WHAT ARE THE RULES ABOUT KAYAKS AND WHALES?
Our team here at San Juan Kayak Expeditions is dedicated to the safety of our guests as well as the well-being of our native orca whales. Although they are called “killer whales,” the orcas of the San Juan Islands are known for being gentle giants with playful and curious souls. That being said, one should still exercise caution when interacting with these marine mammals, which can span up to 30 feet in length and weigh up to 10 tons. Kayaking alongside them is typically safe for all parties involved, but these laws and guidelines enforce the necessary precautions individuals should take when in proximity to these majestic creatures:
2-Day Orca Quest Kayak Trip
Stay Clear of Their Path
Though it’s acceptable to view whales from a safe distance, kayaking groups should not try to move intentionally into the path of a whale pod. This is for their safety as well as your own — though it is commonly believed that whales actively try to avoid boats at short distances, they are often unaware that boats are even present, especially when hunting salmon.
San Juan Kayaking tour guides ensure that all whale watchers are at least 300 yards away from the whales—this is a guideline enforced by the NMFS (National Marine Fisheries Service). Keeping this distance notifies whales of your presence while enabling you to watch them safely.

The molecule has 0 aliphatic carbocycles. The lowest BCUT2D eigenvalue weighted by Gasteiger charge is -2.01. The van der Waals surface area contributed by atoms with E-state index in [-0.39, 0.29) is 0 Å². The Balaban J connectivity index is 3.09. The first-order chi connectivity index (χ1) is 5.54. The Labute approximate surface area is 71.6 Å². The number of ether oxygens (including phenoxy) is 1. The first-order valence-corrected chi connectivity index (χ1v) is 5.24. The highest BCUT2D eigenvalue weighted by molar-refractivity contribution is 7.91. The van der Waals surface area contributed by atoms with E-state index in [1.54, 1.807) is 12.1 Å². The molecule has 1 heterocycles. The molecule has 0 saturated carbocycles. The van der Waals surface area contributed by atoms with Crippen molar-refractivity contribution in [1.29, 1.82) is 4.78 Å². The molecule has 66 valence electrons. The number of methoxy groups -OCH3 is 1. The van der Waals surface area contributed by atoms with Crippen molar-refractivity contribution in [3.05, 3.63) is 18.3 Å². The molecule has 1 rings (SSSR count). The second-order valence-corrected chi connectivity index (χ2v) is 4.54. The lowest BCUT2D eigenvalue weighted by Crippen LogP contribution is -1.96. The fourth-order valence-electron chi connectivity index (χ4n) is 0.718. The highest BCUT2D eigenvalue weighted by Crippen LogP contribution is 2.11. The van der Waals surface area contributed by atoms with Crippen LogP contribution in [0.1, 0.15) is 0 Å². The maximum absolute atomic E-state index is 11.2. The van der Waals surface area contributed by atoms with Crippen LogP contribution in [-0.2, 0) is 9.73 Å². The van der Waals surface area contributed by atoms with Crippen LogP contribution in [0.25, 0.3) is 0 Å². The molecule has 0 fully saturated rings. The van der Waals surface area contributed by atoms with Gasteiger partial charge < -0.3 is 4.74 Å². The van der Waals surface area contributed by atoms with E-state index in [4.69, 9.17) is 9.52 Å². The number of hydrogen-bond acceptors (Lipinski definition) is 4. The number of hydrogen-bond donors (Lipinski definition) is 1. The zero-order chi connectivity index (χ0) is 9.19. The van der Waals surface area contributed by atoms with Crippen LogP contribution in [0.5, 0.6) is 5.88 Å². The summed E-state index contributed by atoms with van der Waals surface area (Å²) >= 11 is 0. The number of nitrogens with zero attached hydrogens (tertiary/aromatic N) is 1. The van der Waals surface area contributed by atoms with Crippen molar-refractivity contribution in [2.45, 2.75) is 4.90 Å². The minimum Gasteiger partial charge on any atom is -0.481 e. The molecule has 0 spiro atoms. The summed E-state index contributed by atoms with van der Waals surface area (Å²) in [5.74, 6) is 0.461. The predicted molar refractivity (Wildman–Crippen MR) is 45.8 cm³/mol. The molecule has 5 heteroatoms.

Don’t Chase Killer Whales
It’s understandable to become excited during a whale sighting. Some people may want to get close in order to take a better picture or catch behaviors such as tail slaps or spy-hopping. But, as previously mentioned, it is not permitted.
Pursuing a whale or approaching it head-on could cause a whale to feel threatened. Stalking can cause the whales to leave, ruining the experience for your fellow kayakers and most importantly interrupting the whales. Whales are not swimming in these waters for our entertainment but simply living their lives. We have a responsibility to not interrupt them.
When killer whales are spotted within 300 yards during a San Juan Kayaking expedition, your guide will request that you and the other kayakers in your group “raft-up”. In kayaking, rafting up means organizing your kayaks side by side, to form a row. Kayakers stay together by maintaining this formation and holding onto each other’s kayaks.
Rafting up creates one obstacle for traveling orcas and offers less chance to alter the whales’ behavior. When kayaks are rafted together, the whale will identify it as one object instead of multiple small headaches. Rafting up near the shore whenever possible helps to avoid being in the path of a whale pod.
Do you have any questions regarding our guidelines about kayaks and whales? Feel free to give us a call or email! Ready to book a Kayaking Tour around the San Juan Islands?